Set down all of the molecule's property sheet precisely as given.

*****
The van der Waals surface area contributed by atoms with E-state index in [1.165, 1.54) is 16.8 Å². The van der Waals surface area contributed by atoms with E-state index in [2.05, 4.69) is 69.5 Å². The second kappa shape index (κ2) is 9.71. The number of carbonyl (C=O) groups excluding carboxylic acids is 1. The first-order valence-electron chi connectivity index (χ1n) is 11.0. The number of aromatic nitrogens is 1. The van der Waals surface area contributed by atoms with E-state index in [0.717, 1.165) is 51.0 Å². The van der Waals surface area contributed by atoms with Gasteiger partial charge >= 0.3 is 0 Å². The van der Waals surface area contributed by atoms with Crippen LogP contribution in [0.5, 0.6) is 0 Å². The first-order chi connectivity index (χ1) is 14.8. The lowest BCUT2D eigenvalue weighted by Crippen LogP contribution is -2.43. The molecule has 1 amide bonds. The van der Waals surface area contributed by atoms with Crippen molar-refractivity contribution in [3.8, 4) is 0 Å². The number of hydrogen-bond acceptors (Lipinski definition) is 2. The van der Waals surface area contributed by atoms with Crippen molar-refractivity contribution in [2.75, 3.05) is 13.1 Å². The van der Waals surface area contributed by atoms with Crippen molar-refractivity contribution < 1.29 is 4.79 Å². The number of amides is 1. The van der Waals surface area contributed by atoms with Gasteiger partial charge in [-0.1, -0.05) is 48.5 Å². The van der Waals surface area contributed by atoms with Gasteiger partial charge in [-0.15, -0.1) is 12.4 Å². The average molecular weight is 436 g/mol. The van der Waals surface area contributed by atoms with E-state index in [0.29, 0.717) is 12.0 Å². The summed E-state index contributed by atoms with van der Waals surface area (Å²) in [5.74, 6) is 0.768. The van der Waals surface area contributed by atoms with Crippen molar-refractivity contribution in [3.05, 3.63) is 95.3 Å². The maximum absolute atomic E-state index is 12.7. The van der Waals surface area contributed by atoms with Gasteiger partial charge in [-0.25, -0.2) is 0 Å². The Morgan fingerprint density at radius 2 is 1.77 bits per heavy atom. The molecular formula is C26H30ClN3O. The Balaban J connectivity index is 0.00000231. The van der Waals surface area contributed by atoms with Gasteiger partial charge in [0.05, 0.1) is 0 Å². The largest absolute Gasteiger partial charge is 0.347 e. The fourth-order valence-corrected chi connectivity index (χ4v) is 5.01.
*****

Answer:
The van der Waals surface area contributed by atoms with E-state index in [1.165, 1.54) is 16.8 Å². The van der Waals surface area contributed by atoms with E-state index in [2.05, 4.69) is 69.5 Å². The second kappa shape index (κ2) is 9.71. The number of carbonyl (C=O) groups excluding carboxylic acids is 1. The first-order valence-electron chi connectivity index (χ1n) is 11.0. The number of aromatic nitrogens is 1. The van der Waals surface area contributed by atoms with E-state index in [0.717, 1.165) is 51.0 Å². The van der Waals surface area contributed by atoms with Gasteiger partial charge >= 0.3 is 0 Å². The van der Waals surface area contributed by atoms with Crippen LogP contribution in [0.5, 0.6) is 0 Å². The first-order chi connectivity index (χ1) is 14.8. The lowest BCUT2D eigenvalue weighted by Crippen LogP contribution is -2.43. The molecule has 1 amide bonds. The van der Waals surface area contributed by atoms with Crippen molar-refractivity contribution in [3.8, 4) is 0 Å². The number of hydrogen-bond acceptors (Lipinski definition) is 2. The van der Waals surface area contributed by atoms with Crippen molar-refractivity contribution in [2.75, 3.05) is 13.1 Å². The van der Waals surface area contributed by atoms with Crippen molar-refractivity contribution < 1.29 is 4.79 Å². The number of amides is 1. The van der Waals surface area contributed by atoms with Gasteiger partial charge in [-0.1, -0.05) is 48.5 Å². The van der Waals surface area contributed by atoms with Gasteiger partial charge in [-0.15, -0.1) is 12.4 Å². The average molecular weight is 436 g/mol. The van der Waals surface area contributed by atoms with E-state index in [0.29, 0.717) is 12.0 Å². The summed E-state index contributed by atoms with van der Waals surface area (Å²) in [5.74, 6) is 0.768. The van der Waals surface area contributed by atoms with Crippen molar-refractivity contribution in [3.05, 3.63) is 95.3 Å². The maximum absolute atomic E-state index is 12.7. The van der Waals surface area contributed by atoms with Gasteiger partial charge in [-0.25, -0.2) is 0 Å². The Morgan fingerprint density at radius 2 is 1.77 bits per heavy atom. The molecular formula is C26H30ClN3O. The Balaban J connectivity index is 0.00000231. The van der Waals surface area contributed by atoms with Gasteiger partial charge in [0.05, 0.1) is 0 Å². The largest absolute Gasteiger partial charge is 0.347 e. The fourth-order valence-corrected chi connectivity index (χ4v) is 5.01.